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WATERFRONT WAR: Tidal wave against plans

WATERFRONT WAR: Tidal wave against plans

By Chris Renwick

THE city council-funded Our City Our Future strategic advisory group has come out against the council's proposed development of Lambton Harbour.

A draft submission prepared for the group by architect Daryl Cockburn says the council's proposed "Variation 17" to its District Plan would undermine an agreed strategy that the waterfront should remain essentially open space.

It comes amidst a tidal wave of opposition to the variation which former councillor Denis Foot predicts will be "the biggest planning issue to face Wellington since the Thorndon motorway in the 1960s".

By 17 Jan, three weeks before submissions close on 7 Feb, more than 100 submissions had already been lodged with the council - the vast majority believed to be against the variation.

Current councillor Andy Foster says the only previous planning issue on which he can remember such a reaction was the proposed inner-city "bypass", and he says the reaction then was from a narrower group.

"On this one it's the broad community," he says. "At every social function I go to - and I mean social functions that have nothing to do with the council - everyone will ask about Variation 17."

Lobby group Waterfront Watch is organising a public meeting on the issue at St Andrew's on the Terrace next Thursday (17 Jan), where it will present an alternative audio-visual presentation showing the 20 new buildings that the variation would allow on the waterfront.

Spokesperson Helen Glasgow says they are receiving a fantastic response from people who are coming up to them and expressing their shock that the council is proposing building on Frank Kitts Park.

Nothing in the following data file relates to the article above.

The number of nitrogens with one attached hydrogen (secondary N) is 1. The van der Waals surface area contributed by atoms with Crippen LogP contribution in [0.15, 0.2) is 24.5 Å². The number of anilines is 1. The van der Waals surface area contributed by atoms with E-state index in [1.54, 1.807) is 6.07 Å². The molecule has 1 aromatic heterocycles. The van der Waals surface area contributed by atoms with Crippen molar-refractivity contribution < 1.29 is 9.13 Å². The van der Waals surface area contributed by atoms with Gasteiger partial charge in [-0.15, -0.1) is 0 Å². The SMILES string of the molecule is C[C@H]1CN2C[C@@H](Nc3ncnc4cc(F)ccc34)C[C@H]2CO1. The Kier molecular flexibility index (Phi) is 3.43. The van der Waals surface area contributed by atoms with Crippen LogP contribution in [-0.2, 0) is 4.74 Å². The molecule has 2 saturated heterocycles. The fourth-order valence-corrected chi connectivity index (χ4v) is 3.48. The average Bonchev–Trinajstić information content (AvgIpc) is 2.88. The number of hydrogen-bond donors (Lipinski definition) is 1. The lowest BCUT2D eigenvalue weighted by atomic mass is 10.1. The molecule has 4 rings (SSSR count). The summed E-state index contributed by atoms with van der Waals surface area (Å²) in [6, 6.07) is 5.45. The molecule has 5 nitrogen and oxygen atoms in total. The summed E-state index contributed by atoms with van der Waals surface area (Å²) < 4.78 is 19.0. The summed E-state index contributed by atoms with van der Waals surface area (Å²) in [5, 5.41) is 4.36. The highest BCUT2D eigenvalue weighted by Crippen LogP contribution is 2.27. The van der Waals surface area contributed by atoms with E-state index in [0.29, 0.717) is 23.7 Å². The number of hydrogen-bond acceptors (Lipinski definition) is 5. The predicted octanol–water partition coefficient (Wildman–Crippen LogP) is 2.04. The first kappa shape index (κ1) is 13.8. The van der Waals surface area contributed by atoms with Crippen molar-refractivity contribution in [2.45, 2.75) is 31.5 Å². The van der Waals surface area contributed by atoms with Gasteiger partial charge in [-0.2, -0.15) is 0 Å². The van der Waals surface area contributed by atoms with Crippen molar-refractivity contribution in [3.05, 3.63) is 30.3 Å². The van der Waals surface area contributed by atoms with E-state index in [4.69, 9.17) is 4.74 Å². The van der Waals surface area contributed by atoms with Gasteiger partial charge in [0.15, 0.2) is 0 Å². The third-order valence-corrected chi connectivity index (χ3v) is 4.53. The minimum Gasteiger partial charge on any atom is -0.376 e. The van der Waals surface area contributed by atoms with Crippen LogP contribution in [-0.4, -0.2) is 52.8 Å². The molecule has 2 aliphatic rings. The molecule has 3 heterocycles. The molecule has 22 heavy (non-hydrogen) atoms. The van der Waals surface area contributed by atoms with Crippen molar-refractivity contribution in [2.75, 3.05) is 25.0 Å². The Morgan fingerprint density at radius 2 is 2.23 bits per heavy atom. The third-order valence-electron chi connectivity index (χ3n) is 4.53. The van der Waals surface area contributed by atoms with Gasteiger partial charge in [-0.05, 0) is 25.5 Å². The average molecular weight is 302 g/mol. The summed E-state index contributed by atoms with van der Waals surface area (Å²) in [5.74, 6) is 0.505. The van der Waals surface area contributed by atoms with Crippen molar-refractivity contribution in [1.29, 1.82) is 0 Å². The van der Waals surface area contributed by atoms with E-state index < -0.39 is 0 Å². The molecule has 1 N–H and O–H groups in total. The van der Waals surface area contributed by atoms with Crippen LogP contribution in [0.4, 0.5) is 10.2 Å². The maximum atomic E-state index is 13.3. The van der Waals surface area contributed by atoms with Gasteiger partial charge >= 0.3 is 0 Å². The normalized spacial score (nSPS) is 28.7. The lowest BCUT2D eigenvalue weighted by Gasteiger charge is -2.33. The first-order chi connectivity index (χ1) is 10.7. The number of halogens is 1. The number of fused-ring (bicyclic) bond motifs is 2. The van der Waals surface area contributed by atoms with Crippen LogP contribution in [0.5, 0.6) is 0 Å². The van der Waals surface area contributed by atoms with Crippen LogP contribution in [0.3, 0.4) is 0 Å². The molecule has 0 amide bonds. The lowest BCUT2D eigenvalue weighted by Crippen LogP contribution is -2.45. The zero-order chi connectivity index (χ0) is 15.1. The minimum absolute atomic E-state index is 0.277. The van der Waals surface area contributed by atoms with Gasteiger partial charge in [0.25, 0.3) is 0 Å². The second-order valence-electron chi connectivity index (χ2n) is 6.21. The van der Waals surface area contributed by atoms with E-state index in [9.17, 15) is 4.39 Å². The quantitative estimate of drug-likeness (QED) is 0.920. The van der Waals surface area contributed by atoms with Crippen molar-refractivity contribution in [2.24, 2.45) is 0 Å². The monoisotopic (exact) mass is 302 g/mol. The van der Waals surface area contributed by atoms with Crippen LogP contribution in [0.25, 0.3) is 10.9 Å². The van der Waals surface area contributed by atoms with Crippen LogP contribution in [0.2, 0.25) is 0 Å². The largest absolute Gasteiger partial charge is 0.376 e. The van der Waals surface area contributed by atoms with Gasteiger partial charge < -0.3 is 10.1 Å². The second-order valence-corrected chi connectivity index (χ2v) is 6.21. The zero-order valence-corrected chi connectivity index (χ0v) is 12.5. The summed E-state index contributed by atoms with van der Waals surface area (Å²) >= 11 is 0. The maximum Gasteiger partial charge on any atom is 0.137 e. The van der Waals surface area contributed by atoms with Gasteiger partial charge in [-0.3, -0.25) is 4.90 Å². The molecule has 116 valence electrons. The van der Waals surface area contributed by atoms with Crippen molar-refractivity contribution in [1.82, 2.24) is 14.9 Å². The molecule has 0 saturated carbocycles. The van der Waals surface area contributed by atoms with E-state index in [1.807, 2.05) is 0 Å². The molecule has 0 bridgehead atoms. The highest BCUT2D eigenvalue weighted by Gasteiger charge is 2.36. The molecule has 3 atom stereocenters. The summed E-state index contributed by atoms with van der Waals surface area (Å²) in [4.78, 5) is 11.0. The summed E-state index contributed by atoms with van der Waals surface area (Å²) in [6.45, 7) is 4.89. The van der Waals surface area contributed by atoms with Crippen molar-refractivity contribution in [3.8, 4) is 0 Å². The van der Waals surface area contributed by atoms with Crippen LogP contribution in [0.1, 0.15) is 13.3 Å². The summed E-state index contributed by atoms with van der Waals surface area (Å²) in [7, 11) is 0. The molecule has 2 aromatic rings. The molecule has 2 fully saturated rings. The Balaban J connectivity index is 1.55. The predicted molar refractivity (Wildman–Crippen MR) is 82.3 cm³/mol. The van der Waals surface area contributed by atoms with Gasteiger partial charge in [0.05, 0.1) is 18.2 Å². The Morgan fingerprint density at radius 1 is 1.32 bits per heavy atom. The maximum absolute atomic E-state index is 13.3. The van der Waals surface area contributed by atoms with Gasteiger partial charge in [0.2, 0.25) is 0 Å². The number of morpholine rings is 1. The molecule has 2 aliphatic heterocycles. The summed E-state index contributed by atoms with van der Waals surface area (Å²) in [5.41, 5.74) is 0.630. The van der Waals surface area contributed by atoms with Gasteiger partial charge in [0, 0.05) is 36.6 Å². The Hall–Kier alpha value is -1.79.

Daryl Cockburn says that while the Our City Our Future group understands the need for the waterfront to be developed, it doesn't believe this is the right way.

The advisory group was originally set up by council to help it to develop its strategic policy and now exists to monitor and help in the policy's implementation.

Cockburn says one of the crucial principles of the strategy is the maintenance of Lambton Harbour as essentially open space.

He says the group is conscious of the council's need to clear the $30 million debt owed by Lambton Harbour Management, but believes the way to do it is not by major commercial development.

Another part of the policy supports a strong Central Business District and he says the proposed commercial development would only compete with existing ratepayers and erode the waterfront's open space character. He says we have neither the population nor the resources to warrant expensive quayside development.

He feels the group would support smaller commercial development such as one- or two-storey buildings containing appropriate "recreational/retail" activities - but not at the proposed level .

Southern Environmental Association chair Robert Logan says his group will oppose the variation because of a loss of green space and what SEA sees as an excessive proliferation of buildings.

Action For the Environment chair Carrick Lewis says his group is concerned about traffic bottlenecks, loss of open space, the risk of more white elephants appearing on the waterfront and saving Chaffers Park as a people's park.

Denis Foot says: "Before the council and Lambton Harbour and concerned citizens spend millions fighting over it, the council would do well to consider withdrawing the whole thing."

* Public mtg, St Andrew's on the Tce, Thu 27 Jan, 7.30pm. Model of proposed development on display in city council foyer, Wakefield St, until 28 Jan. Submission forms available there & at libraries. Writeback, p.22.

(c) City Voice Newspaper.


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